step_standard_scaler_numeric = ("standard_scaler", StandardScaler())

# Creating pipeline
pipeline_numeric = Pipeline([step_simple_imputer_numeric,
step_standard_scaler_numeric])

# Defining numeric columns
columns_numeric = ["age", "fare"]

# Defining column transformer
transformers_numeric = [("transformers_numeric",
pipeline_numeric,
columns_numeric)]

# Creating column transformer
column_transformer = ColumnTransformer(transformers=transformers_numeric)


Just as before, we can fit the ColumnTransformer directly to our DataFrame, and then transform it as appropriately.

>>> column_transformer.fit_transform(titanic_train)
array([[-0.52929637, -0.52052854],
[ 0.56642281,  0.68305589],
[-0.25536658, -0.50784109],
...,
[-0.66626127, -0.47173729],
[-0.73474371, -0.50838994],
[ 1.79910688,  0.90626108]])


### Combining Categorical and Numeric Column Transformers

Next, let’s modify our ColumnTransformer structure so that we can perform both the categorical and numeric transformations in parallel. The two resulting transformed NumPy arrays will be concatenated together into one array.

# Defining column transformer
>>> transformers = \
[("transformers_categorical", pipeline_categorical, columns_categorical),
("transformers_numeric", pipeline_numeric, columns_numeric)]

# Creating column transformer
>>> column_transformer = ColumnTransformer(transformers=transformers)

# Transforming both categorical and numeric columns
>>> column_transformer.fit_transform(titanic_train)
array([[ 0.        ,  1.        ,  0.        , ...,  1.        , -0.52929637        ,-0.52052854],
[ 1.        ,  0.        ,  1.        , ...,  0.        ,  0.56642281        , 0.68305589],
[ 1.        ,  0.        ,  0.        , ...,  1.        , -0.25536658        ,-0.50784109],
...,
[ 0.        ,  1.        ,  0.        , ...,  1.        , -0.66626127        ,-0.47173729],
[ 0.        ,  1.        ,  0.        , ...,  1.        , -0.73474371        ,-0.50838994],
[ 1.        ,  0.        ,  1.        , ...,  0.        ,  1.79910688        ,0.90626108]])


### Training a Machine Learning Model

Next, let’s update our Pipeline to feed our transformed data into a machine learning model. We’ll train a logistic regression model below. Unlike in my prior posts, this time I will make use of LogisticRegression()’s default regularization since we standardized our numeric predictor variables.

Below, we’ll just use the fit() method instead of fit_transform(), because our final step in the Pipeline will be to actually fit the model.

from sklearn.linear_model import LogisticRegression

# Creating steps
step_column_transformers = ("column_transformers", column_transformer)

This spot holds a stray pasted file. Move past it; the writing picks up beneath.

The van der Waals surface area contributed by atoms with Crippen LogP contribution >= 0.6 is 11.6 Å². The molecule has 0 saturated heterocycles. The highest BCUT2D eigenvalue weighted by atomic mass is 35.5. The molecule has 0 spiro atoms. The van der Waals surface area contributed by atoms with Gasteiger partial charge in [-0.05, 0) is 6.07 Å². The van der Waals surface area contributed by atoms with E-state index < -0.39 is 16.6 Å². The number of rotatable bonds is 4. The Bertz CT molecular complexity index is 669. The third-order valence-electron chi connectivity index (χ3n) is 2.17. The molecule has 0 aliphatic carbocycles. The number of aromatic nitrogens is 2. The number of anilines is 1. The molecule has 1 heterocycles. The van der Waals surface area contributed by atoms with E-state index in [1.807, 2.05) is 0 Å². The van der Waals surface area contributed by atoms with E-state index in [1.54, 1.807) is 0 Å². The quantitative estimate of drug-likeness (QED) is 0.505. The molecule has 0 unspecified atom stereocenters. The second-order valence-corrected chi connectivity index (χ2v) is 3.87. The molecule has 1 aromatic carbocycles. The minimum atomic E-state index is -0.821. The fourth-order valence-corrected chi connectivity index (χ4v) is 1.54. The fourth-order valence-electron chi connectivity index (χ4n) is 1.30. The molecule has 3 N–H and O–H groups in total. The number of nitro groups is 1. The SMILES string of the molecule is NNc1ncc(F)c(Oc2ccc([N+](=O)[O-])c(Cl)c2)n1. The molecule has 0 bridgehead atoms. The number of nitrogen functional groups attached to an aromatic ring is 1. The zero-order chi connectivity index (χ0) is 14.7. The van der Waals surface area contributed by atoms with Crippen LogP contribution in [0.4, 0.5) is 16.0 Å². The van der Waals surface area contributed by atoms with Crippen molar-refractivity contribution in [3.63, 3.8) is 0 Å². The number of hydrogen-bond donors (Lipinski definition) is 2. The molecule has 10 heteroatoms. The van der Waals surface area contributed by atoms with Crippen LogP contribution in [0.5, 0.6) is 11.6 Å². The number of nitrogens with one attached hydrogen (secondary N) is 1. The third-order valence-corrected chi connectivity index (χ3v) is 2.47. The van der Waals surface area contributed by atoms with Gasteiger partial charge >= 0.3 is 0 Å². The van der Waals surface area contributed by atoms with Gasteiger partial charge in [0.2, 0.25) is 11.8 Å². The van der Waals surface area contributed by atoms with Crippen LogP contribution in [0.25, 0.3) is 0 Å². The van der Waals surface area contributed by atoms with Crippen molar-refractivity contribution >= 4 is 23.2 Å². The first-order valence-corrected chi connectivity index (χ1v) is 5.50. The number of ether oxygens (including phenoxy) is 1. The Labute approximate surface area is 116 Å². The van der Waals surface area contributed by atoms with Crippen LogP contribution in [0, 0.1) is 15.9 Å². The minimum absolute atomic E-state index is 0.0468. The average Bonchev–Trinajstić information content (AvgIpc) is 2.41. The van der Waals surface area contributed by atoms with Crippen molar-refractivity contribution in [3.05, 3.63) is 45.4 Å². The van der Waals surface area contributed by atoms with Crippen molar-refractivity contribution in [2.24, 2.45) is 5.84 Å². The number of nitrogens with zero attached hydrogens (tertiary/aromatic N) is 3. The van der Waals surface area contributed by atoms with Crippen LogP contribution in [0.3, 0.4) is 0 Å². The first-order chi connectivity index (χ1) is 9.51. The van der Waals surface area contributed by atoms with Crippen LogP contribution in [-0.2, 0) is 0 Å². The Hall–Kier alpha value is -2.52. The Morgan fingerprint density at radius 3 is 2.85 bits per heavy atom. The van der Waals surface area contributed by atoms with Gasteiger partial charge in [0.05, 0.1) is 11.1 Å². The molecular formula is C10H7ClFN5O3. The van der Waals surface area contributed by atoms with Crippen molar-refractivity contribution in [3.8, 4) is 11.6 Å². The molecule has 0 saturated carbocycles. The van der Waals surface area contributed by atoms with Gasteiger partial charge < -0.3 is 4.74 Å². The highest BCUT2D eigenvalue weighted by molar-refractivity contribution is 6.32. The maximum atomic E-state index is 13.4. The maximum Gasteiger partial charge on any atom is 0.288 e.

step_logistic_regression = ("logistic_regression", LogisticRegression())

# Creating pipeline
log_reg_pipeline = Pipeline([step_column_transformers, step_logistic_regression])

# Assigning y
y = titanic_train["survived"]

# Transforming data and fitting model
log_reg_pipeline.fit(titanic_train, y)


We can use the score() method to return the correct classification rate.

>>> log_reg_pipeline.score(titanic_train, y)
0.7911931818181818


### Cross-validation

Of course, the above correct classification rate value indicates the results on the training set. To get a better idea of how our model might perform on test data, let’s perform a 10-fold cross-validation.

>>> from sklearn.model_selection import KFold, cross_val_score

# Initializing k-fold cross-validator
>>> k_fold = KFold(n_splits=10, shuffle=True, random_state=123)

# Getting cross-validation scores
>>> cross_val_scores = cross_val_score(estimator=log_reg_pipeline,
X=titanic_train,
y=y,
cv=k_fold)

# Getting average cross-validation score
>>> cross_val_scores.mean()
0.785513078470825


Lastly, let’s perform a grid search to determine the optimal values of our transformation and fitting procedures. We’ll pass a dictionary object to scikit-learn’s GridSearchCV. We’ll need to put double underscores between the name of each layer in our Pipeline, as well as the actual parameter name.

from sklearn.model_selection import GridSearchCV

# Defining parameter grid
param_grid = {
"column_transformers__transformers_numeric__simple_imputer__strategy":
["mean", "median"],
"logistic_regression__C":
[.0001, .001, .01, .1, 1, 10, 100, 1000]
}

# Initializing grid search
grid_search = GridSearchCV(estimator=log_reg_pipeline,
param_grid=param_grid,
cv=k_fold)

# Fitting grid search
grid_search.fit(titanic_train, y)


We can also view the best parameter combination and the best score.

>>> grid_search.best_params_
{'column_transformers__transformers_numeric__simple_imputer__strategy': 'mean', 'logistic_regression__C': 10}

>>> grid_search.best_score_
0.7869215291750503


We can view detailed results as a pandas DataFrame as well.

import pandas as pd

>>> pd.DataFrame(grid_search.cv_results_)
mean_fit_time  std_fit_time  ...  std_test_score  rank_test_score
0        0.201999      0.415343  ...        0.066751               15
1        0.014747      0.000764  ...        0.060855               13
2        0.016023      0.001118  ...        0.038972               11
3        0.019522      0.003494  ...        0.055859                7
4        0.020603      0.002647  ...        0.059064                9
5        0.018984      0.003322  ...        0.060287                1
6        0.016421      0.000717  ...        0.060287                1
7        0.016278      0.000662  ...        0.060287                1
8        0.015751      0.000653  ...        0.066751               15
9        0.016661      0.002365  ...        0.060855               13
10       0.017589      0.001195  ...        0.038972               11
11       0.018600      0.001226  ...        0.055859                7
12       0.018348      0.000565  ...        0.059064                9
13       0.018073      0.001442  ...        0.060287                1
14       0.016373      0.000261  ...        0.060287                1
15       0.017112      0.001278  ...        0.060287                1
[16 rows x 20 columns]